Thursday, July 19, 2007

A cup of cold water in my name....

I don't normally blog about almsgiving. It's supposed to be done in secret, after all. But this, well, this story must be told, because it is a story of failure. Sin.

My neighbor called out to me one day, just as I was frantically searching for my daughter: Do I have a washing machine and dryer she can borrow for a load of laundry? I said no, and kept going...looking for my bike riding, independent kid.

Well, the next day, she came into my yard. I was on my back porch. She strikes up a conversation about her hard luck life. A small, shriveled person. Probably my age or five years older, but looks twenty years older. Has a daughter the age of my kids, though, who does not live with her. She has substance abuser written all over her face and body. I wonder what kind.

She asks about the laundry again, and I offered to wash a load for her and bring them to her apartment when they are dry. She asks me for money: A hundred and twelve dollars. I say no. Do I want to buy some stuff off her. I say no. She asks to use my cell phone. Free long distance. I let her. Sitting there, listening to her call her dad and ask for money. Finally she asks for a dollar..."I want a beer" with a sheepish look on her face. I give her a beer instead. She drinks it and chats on the phone.

Later that evening I dropped off her clothes. Liquor bottles everywhere, and no rent money. Figures.


Well, the next day she's back again. With an empty, scummy coffee cup. Can she use my phone again, and do I have some coffee? I brew her some, while she makes the call to find out if her dad will send the money. I ask her if she's eaten today, and of course she has not. I make her a sandwich. I'm running late, need to get out the door, so wrap it all up. She asks if she can have some coffee grounds and sugar to take with her. Fine! I give her some of that, too. Does this woman think we OWE her? My resentment starts to grow a bit. She's making me late for my appointment.

So, she leaves, and I go back into my bedroom to change clothes, and I hear something. I come out, and there she is IN MY DINING ROOM! She asks me for money. Fine, here's two dollars, and do me a favor, please! DON'T come in my house again!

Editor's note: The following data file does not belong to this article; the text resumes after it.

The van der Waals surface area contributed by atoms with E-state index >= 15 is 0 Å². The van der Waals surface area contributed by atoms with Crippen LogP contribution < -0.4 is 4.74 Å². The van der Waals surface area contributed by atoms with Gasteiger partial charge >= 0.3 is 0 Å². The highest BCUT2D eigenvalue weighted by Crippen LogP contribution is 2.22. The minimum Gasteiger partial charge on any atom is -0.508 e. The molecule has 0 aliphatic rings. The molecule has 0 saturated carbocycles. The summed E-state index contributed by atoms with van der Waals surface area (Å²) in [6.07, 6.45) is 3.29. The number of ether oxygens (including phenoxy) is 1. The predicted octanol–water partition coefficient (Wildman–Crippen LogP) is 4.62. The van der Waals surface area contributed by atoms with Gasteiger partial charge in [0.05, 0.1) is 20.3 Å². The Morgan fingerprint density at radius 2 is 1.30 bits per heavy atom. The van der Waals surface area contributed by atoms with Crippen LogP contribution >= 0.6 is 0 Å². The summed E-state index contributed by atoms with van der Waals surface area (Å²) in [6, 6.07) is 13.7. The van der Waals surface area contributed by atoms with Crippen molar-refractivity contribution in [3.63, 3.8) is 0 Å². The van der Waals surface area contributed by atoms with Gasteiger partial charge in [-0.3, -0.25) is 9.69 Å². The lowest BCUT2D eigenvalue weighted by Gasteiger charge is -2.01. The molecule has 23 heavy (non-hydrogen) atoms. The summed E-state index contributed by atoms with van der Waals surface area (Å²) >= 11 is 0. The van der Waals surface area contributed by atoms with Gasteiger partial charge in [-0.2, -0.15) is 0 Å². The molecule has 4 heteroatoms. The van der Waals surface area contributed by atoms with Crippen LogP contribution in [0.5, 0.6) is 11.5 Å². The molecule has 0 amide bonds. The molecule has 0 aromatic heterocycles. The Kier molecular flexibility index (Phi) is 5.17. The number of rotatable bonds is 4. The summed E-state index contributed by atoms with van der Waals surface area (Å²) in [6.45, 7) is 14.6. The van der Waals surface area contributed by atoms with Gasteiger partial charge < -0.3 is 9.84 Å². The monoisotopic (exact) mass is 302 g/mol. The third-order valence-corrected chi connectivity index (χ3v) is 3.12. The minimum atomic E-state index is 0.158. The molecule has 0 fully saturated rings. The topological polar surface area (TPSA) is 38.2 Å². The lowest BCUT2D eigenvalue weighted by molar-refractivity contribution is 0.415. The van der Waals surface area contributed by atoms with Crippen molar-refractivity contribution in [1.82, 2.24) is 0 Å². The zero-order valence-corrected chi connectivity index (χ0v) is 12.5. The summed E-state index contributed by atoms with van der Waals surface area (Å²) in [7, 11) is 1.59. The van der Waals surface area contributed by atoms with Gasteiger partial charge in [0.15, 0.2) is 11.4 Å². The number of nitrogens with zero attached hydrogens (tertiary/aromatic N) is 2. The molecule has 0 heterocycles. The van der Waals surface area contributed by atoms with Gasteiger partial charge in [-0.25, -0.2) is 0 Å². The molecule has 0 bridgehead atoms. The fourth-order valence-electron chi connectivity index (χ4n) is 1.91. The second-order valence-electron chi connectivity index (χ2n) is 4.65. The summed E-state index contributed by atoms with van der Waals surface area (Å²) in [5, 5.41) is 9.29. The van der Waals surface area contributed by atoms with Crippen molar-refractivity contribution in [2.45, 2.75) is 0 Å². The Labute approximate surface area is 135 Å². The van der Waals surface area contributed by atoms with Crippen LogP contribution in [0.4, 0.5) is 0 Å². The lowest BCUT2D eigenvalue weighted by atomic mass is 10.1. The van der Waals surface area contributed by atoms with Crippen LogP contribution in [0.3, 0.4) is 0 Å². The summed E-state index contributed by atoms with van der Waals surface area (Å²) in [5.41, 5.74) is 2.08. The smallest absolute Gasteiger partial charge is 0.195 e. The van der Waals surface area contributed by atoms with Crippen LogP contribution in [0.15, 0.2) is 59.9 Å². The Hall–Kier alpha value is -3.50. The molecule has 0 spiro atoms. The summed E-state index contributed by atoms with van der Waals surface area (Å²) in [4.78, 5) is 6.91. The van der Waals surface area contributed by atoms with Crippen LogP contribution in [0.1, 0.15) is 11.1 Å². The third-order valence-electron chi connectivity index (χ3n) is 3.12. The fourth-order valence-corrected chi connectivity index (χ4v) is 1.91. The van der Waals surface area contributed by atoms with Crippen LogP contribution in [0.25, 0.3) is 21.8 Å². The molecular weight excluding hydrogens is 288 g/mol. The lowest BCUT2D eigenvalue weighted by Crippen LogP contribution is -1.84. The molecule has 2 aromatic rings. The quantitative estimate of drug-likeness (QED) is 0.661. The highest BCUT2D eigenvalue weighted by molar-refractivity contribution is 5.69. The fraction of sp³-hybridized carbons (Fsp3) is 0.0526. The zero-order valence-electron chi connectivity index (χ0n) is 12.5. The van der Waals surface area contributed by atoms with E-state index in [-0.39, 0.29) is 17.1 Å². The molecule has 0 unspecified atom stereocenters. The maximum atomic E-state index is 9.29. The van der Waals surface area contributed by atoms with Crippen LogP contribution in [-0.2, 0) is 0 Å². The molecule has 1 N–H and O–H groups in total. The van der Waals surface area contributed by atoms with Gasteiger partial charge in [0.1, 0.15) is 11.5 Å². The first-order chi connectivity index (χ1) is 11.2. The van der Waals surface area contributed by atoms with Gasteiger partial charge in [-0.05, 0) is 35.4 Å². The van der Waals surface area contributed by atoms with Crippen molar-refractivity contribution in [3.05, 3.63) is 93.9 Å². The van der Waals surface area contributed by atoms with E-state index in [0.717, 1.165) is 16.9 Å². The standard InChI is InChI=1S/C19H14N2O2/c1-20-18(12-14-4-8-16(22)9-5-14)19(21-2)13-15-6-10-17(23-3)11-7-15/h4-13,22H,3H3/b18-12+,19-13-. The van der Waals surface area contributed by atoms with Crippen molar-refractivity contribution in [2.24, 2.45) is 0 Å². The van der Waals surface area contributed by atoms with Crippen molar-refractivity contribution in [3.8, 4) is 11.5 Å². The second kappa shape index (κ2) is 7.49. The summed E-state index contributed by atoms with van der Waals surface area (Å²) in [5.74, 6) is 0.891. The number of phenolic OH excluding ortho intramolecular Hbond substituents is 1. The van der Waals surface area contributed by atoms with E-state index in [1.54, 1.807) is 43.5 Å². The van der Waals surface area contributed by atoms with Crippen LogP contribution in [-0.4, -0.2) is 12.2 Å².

OK, boundary set. "See you tonight," and she leaves. I dread "tonight". That was Wednesday. On the following Sunday I am on my back porch, reading, and here she comes again. "Things sure have been quiet around your place these past few days..." Oh, is she spying on me, or what? "Yeah..." "Hey, you got any spaghetti noodles? I have this sauce, and no noodles. I'm hungry" Well I'm tired and ache all over.... "Nope, no spaghetti noodles (you came into my house, lady, and I don't like that.) "Well, I borrowed your broom, and used it to sweep out my kitchen." I look. The broom that is usually kept on the back porch, is over by the fence. Niiiice. I just blink at her, astonished. "You got any macaroni noodles I can have?" No. I do not have any macaroni noodles you can have. (Yah, those are for my to feed my kids with.) "What you been up to?" she asks. "I've been sick." "You got the flu or something?" "No, I have a chronic incurable disease." She hops up and fetches the broom she'd dumped by my back fence and puts it where it belongs. "Oh, well. I was going to ask to use your phone, but since you're sick, I'll leave you alone."

Thank God for small mercies. I feel slightly crappy about my lack of generosity, and slightly pissed about the broom. I opted not to tell her that that's the broom with poop on it.

A few days later, there she is again. Can she borrow the phone? Sure. One quick call, I'm expecting a call. She makes two calls. But they ARE quick. Sigh. She sits and chats. She'd be happy to help me out: do some cleaning, whatever. She wouldn't ask much in return. Just some coffee or a coke, you know. I thank her and tell her I'd keep it in mind. (not that I have any intention of EVER letting her into my home to look through my stuff, you know)